Pilot aptitude is the capacity of an individual, through innate or acquired ability, to be a pilot.
Aptitude testing gives information on strengths and weaknesses in terms of potential for being a pilot. Flight training is an expensive investment and is generally a lifetime career choice. So it is sensible to find out whether an individual is well suited to the profession before spending money on training.
Pilot aptitude testing involves a series or “battery” of tests that measure an individual’s knowledge, skills and attitudes in regard to their competence to fly (or learn to fly) an aircraft. They generally fall into three broad areas:
Usually the tests are taken on a computer and typically last about 2 hours.
Yes. Pilot aptitude tests are used in the selection systems of most airlines and by the military to assess potential pilot candidates.
The complete battery of aptitude tests is offered at $495.00 ($450.00 plus GST) per candidate. The cost is about the same as a single training flight at many flight schools.
Contract rates for multiple candidates are available on request.
Some companies offer some on-line tests, although these are usually just a sample of the types of tests to expect. For accurate and credible results in the full range of tests, it is important that tests are conducted in a controlled environment, free of noise and distractions and using standardised and calibrated equipment. Professional testing should also require proof of candidates' ID to ensure the integrity of the tests.
The tests are conducted at the Simulator Training Centre at the Aviation Australia Campus, Boronia Road, Brisbane Airport. There is ample parking at the campus and bus services are available directly to the Aviation Australia Campus from a number of city locations.
The Simulator Training Centre is on the North Western corner of Boronia Road, opposite the Aviation Australia Administration building.
Please arrive at the testing centre at least 10 - 15 minutes before the booked time slot.
On arrival at the Aviation Australia Campus, you will be directed to the test room and given a short briefing. You will then be seated at a computer, which has a "joystick" style control column and rudder pedals, as well as a normal keyboard. You will take the tests by following the instructions on the screen. You can take a brief rest in between tests and there is a short practice run before each new test so you can "settle in". Tests include visual and audible elements as well as physical inputs through the joystick and rudder pedals. At the end of the test your results will be analysed by the computer and given to your sponsoring airline or flight school in the form of a comprehensive, multiple page report.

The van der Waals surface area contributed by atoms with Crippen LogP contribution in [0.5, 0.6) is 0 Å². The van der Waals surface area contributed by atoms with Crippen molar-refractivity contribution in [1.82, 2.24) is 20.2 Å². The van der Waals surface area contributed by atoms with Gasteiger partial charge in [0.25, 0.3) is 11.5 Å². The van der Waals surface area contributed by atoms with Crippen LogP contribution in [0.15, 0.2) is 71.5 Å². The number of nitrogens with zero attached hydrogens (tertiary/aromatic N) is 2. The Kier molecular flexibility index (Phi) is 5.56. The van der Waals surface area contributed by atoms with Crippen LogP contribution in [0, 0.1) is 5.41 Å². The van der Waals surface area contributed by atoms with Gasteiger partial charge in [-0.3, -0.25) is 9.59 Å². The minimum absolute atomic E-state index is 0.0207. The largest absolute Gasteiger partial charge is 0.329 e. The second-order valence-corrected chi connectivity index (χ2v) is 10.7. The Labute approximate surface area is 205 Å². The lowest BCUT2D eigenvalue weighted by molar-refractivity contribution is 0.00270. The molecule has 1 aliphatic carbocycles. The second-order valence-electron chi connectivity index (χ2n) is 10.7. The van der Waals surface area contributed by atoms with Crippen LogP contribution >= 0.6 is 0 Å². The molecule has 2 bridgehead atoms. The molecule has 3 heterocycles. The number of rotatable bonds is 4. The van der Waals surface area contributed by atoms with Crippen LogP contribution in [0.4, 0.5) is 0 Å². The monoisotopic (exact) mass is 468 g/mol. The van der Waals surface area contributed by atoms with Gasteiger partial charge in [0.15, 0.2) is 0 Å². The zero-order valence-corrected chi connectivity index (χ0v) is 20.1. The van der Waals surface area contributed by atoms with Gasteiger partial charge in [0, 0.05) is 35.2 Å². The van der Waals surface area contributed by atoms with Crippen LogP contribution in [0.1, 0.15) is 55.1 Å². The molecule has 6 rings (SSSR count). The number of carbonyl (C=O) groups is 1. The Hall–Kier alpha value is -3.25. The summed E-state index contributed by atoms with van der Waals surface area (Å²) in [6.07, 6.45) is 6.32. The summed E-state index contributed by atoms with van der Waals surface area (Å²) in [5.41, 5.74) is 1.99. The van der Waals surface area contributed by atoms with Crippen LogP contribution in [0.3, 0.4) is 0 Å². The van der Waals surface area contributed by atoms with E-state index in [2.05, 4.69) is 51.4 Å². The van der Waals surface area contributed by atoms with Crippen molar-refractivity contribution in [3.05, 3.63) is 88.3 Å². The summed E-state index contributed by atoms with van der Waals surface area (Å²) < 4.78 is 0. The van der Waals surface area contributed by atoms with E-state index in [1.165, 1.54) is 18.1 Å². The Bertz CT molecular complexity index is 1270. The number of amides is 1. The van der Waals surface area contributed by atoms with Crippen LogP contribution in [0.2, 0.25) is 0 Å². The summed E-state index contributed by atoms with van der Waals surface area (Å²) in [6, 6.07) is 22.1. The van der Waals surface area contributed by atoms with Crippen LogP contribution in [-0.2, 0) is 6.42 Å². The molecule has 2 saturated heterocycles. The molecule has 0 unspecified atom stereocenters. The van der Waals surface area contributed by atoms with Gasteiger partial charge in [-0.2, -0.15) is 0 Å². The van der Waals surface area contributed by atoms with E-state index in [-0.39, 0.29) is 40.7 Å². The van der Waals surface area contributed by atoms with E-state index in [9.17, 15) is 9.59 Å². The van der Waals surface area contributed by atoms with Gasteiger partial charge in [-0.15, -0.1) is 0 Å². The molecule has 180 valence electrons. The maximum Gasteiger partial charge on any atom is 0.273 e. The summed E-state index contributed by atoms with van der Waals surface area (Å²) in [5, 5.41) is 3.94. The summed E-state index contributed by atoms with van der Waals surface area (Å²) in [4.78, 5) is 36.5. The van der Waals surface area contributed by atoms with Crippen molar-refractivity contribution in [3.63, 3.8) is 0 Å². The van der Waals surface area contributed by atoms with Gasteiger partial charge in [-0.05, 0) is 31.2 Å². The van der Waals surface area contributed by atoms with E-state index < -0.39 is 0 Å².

In order to get a true measure of a candidate's potential, it is much better to undertake pilot aptitude tests without specific practice. Certain skills are innate, but knowledge and certain acquired skills can be improved with practice. However, rather than practising for specific tests, it is much better to address underpinning areas.
Dr Steve Holding at the College of Aeronautical Science in Brisbane conducts courses in Mental Maths, Numeracy, Aviation Mathematics and Physics. Dr Holding's website is at http://www.aeroscience.com.au
You may like to bring a bottle of water but you do not need anything else other than a photo ID. Just arrive in plently of time, so you are not flustered or rushed.
The basic Compass test battery is designed for pilots with limited or no previous flying experience. The advanced tests are designed for more experienced or qualified professional pilots. It is recommended that pilots holding a Pilot's Licence or pilots with more than approx 100 hours flying experience should take the advanced tests. More details on both test batteries can be found under the "ABOUT THE TESTS" tab on the main menu.